ZFS Test Suite README
1) Building and installing the ZFS Test Suite
The ZFS Test Suite runs under the test-runner framework. This framework is built along side the standard ZFS utilities and is included as part of zfs-test package. The zfs-test package can be built from source as follows:
$ ./configure $ make pkg-utils
The resulting packages can be installed using the rpm or dpkg command as appropriate for your distributions. Alternately, if you have installed ZFS from a distributions repository (not from source) the zfs-test package may be provided for your distribution.
- Installed from source $ rpm -ivh ./zfs-test*.rpm, or $ dpkg -i ./zfs-test*.deb, - Installed from package repository $ yum install zfs-test $ apt-get install zfs-test
2) Running the ZFS Test Suite
The pre-requisites for running the ZFS Test Suite are:
- Three scratch disks
- Specify the disks you wish to use in the $DISKS variable, as a space delimited list like this: DISKS='vdb vdc vdd'. By default the zfs-tests.sh sciprt will construct three loopback devices to be used for testing: DISKS='loop0 loop1 loop2'.
- A non-root user with a full set of basic privileges and the ability to sudo(8) to root without a password to run the test.
- Specify any pools you wish to preserve as a space delimited list in the $KEEP variable. All pools detected at the start of testing are added automatically.
- The ZFS Test Suite will add users and groups to test machine to verify functionality. Therefore it is strongly advised that a dedicated test machine, which can be a VM, be used for testing.
Once the pre-requisites are satisfied simply run the zfs-tests.sh script:
Alternately, the zfs-tests.sh script can be run from the source tree to allow developers to rapidly validate their work. In this mode the ZFS utilities and modules from the source tree will be used (rather than those installed on the system). In order to avoid certain types of failures you will need to ensure the ZFS udev rules are installed. This can be done manually or by ensuring some version of ZFS is installed on the system.
The following zfs-tests.sh options are supported:
-v Verbose zfs-tests.sh output When specified additional information describing the test environment will be logged prior to invoking test-runner. This includes the runfile being used, the DISKS targeted, pools to keep, etc. -q Quiet test-runner output. When specified it is passed to test-runner(1) which causes output to be written to the console only for tests that do not pass and the results summary. -x Remove all testpools, dm, lo, and files (unsafe). When specified the script will attempt to remove any leftover configuration from a previous test run. This includes destroying any pools named testpool, unused DM devices, and loopback devices backed by file-vdevs. This operation can be DANGEROUS because it is possible that the script will mistakenly remove a resource not related to the testing. -k Disable cleanup after test failure. When specified the zfs-tests.sh script will not perform any additional cleanup when test-runner exists. This is useful when the results of a specific test need to be preserved for further analysis. -f Use sparse files directly instread of loopback devices for the testing. When running in this mode certain tests will be skipped which depend on real block devices. -d DIR Create sparse files for vdevs in the DIR directory. By default these files are created under /var/tmp/. -s SIZE Use vdevs of SIZE (default: 2G) -r RUNFILE Run tests in RUNFILE (default: linux.run)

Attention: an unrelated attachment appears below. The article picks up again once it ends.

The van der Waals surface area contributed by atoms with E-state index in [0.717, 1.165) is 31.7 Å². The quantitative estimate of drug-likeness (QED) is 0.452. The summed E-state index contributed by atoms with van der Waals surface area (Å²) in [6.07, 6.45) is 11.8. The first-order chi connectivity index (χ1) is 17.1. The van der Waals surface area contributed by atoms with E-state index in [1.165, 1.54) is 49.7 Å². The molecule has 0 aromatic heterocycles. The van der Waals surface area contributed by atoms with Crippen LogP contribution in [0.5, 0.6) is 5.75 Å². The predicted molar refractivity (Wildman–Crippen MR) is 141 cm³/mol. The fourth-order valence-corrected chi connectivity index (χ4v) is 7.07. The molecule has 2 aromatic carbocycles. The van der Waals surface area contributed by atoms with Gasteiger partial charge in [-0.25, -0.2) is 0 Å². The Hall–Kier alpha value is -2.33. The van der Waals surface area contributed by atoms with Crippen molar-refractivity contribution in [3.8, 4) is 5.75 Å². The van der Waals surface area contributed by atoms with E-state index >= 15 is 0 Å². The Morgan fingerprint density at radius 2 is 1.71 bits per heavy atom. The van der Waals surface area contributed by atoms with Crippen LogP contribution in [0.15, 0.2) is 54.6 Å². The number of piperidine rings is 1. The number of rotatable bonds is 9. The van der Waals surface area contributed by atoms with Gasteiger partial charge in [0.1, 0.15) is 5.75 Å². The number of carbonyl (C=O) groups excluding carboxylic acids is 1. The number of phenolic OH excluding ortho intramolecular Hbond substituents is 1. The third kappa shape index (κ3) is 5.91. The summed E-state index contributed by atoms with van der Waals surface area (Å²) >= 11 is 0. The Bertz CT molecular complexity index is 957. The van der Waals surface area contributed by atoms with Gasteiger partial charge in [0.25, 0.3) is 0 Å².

The ZFS Test Suite allows the user to specify a subset of the tests via a runfile. The format of the runfile is explained in test-runner(1), and the files that zfs-tests.sh uses are available for reference under /usr/share/zfs/runfiles. To specify a custom runfile, use the -r option:
$ /usr/share/zfs/zfs-tests.sh -r my_tests.run
3) Test results
While the ZFS Test Suite is running, one informational line is printed at the
end of each test, and a results summary is printed at the end of the run. The
results summary includes the location of the complete logs, which is logged in
the form /var/tmp/test_results/[ISO 8601 date]. A normal test run launched
zfs-tests.sh wrapper script will look something like this:
$ /usr/share/zfs/zfs-tests.sh -v -d /mnt
--- Configuration --- Runfile: /usr/share/zfs/runfiles/linux.run STF_TOOLS: /usr/share/zfs/test-runner STF_SUITE: /usr/share/zfs/zfs-tests FILEDIR: /mnt FILES: /mnt/file-vdev0 /mnt/file-vdev1 /mnt/file-vdev2 LOOPBACKS: /dev/loop0 /dev/loop1 /dev/loop2 DISKS: loop0 loop1 loop2 NUM_DISKS: 3 FILESIZE: 2G Keep pool(s): rpool
/usr/share/zfs/test-runner/bin/test-runner.py -c \ /usr/share/zfs/runfiles/linux.run -i /usr/share/zfs/zfs-tests Test: .../tests/functional/acl/posix/setup (run as root) [00:00] [PASS] ...470 additional tests... Test: .../tests/functional/zvol/zvol_cli/cleanup (run as root) [00:00] [PASS]
Results Summary PASS 472
Running Time: 00:45:09 Percent passed: 100.0% Log directory: /var/tmp/test_results/20160316T181651